Palestinian and regional civil society organizations today welcomed the report of the United Nations Special Rapporteur addressing Israel’s collective punishment policy.
On 14 July, Michael Lynk, Special Rapporteur on the situation of human rights in the Palestinian territories occupied since 1967, published his annual report addressing Israel’s illegal policies of collective punishment targeting the Palestinian people.
Emphasizing Israel's failure to uphold its legal obligations and underlining Israel’s reliance on collective punishment as a “prominent instrument in its coercive toolbox of population control,” Lynk called on Israel to “[e]nd all measures amounting to collective punishment, including an end to the closure of Gaza, all restrictions on freedom of movement across the Occupied Palestinian Territory, the punitive demolitions of homes, the punitive residency revocations, the cutting of benefits, the punitive closures of towns and all delays in returning bodies for burial.”
The report provided legal analysis on collective punishment and highlighted policies and practices amounting to illegal collective punishment used by Israel, the Occupying Power, including the 13-year-long closure on the Gaza Strip, punitive house demolitions, withholding of bodies, and restrictions of freedom of movement.
Shahd Qaddoura, Legal Research and Advocacy Assistant at Al-Haq, welcomed the report stating, “Professor Lynk’s report examines one of Israel’s well-worn policies of imposing collective punishment measures as a tool of repression, control and domination against the Palestinian people to maintain its settler-colonial and apartheid regime. As Palestinians continue to suffer from the absence of international justice and accountability, including at the International Criminal Court, Israel continued to benefit from an unlawfully created culture of impunity.”
According to Budour Hassan, Legal Researcher at the Jerusalem Legal Aid and Human Rights Center, “among the most important contributions of this report is showing how Israel's collective punishment measures, including punitive demolitions and the withholding of bodies, have been greenlighted and legitimized by Israeli courts. The Israeli High Court of Justice has, as demonstrated by the examples brought up by Professor Lynk, played a central role in maintaining and sugar-coating the occupation and its repression.” As such, she stressed that an “urgent need for international accountability and for an end to the state of impunity which Israel has continued to enjoy” is accentuated.
On the unlawful closure of the occupied Gaza Strip, Nuriya Oswald, International Legal and Advocacy Director of Al Mezan, stressed that “for 13 years, Palestinians in Gaza have been subjected to Israeli practices and policies of collective punishment, namely the unlawful closure, undermining every aspect of their lives and denying them their inalienable rights. This report provides further recognition of these illegal policies.”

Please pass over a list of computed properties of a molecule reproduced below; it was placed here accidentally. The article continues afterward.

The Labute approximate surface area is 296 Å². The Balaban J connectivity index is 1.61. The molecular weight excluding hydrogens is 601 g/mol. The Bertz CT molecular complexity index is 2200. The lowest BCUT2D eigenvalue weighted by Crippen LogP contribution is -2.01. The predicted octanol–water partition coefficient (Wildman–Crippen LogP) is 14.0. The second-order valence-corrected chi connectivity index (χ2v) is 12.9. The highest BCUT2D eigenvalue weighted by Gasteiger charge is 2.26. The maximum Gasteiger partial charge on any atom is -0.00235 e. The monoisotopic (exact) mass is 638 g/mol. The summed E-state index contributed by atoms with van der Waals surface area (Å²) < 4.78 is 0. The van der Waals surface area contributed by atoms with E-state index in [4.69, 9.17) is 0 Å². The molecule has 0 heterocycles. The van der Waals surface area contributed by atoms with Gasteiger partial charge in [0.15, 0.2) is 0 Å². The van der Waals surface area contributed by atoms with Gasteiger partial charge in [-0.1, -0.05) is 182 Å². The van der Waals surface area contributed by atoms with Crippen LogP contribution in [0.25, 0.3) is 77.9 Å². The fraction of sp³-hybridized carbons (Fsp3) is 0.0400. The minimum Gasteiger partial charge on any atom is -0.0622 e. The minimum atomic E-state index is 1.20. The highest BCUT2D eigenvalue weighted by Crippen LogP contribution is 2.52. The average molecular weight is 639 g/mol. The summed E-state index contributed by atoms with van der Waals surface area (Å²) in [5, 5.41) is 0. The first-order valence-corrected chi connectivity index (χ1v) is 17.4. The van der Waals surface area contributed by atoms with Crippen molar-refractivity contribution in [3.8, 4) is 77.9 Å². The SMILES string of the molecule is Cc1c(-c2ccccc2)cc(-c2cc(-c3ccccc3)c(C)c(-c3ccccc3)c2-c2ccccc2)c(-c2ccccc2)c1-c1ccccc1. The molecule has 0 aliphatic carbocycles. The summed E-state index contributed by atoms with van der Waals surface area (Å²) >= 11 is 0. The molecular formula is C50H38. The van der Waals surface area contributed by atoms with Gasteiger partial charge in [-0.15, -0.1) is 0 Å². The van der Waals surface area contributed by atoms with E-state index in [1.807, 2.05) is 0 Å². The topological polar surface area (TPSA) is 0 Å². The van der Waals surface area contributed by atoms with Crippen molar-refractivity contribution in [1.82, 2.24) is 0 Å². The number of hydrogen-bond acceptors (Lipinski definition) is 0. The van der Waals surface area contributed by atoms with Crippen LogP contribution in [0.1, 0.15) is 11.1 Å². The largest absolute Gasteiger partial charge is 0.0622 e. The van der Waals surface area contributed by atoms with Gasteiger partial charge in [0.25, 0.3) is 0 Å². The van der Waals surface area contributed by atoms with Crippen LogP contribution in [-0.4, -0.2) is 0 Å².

Concluding his report, Lynk stressed that collective punishment, in all cases, is prohibited under international law. He maintains that “like torture, there are no permissible exceptions to the use of collective punishment in law. And, like torture, the use of collective punishment flouts law and morality, dignity and justice, and stains all those who practice it.”
Finally, Lynk presented a list of recommendations, including:
1. The Government of Israel comply with international law and the international consensus by bringing a full and speedy end to its 53-year-old occupation of the Palestinian territory.
2. The Government of Israel end all measures amounting to collective punishment, including an end to: the closure of Gaza, all restrictions on freedom of movement across the Occupied Palestinian Territory, the punitive demolitions of homes, the punitive residency revocations, the cutting of benefits, the punitive closures of towns and all delays in returning bodies for burial.
3. In line with the international legal obligations respecting state responsibility, the international community should take all measures, including countermeasures and sanctions, necessary to ensure the respect by Israel of its duty under international law to end the occupation.
The international community has regularly condemned Israel’s policy of collective punishment; however, the response has rarely risen above the level of verbal condemnation.
Nada Awad, International Advocacy Officer of Cairo Institute for Human Rights Studies, emphasized that “the Special Rapporteur, the ICRC, former UN Secretary Generals, High Commissioner Bachelet, treaty bodies, have all called on Israel to put an end to its illegal collective punishment policies. In the UPR review of Israel in 2018, several UN member states called on Israel to put an end to collective punishment, including Germany, Namibia, and Malaysia.”
As such, she stressed that “the international community must take action to put an end to the illegal and inhumane Israeli policies of collective punishment.”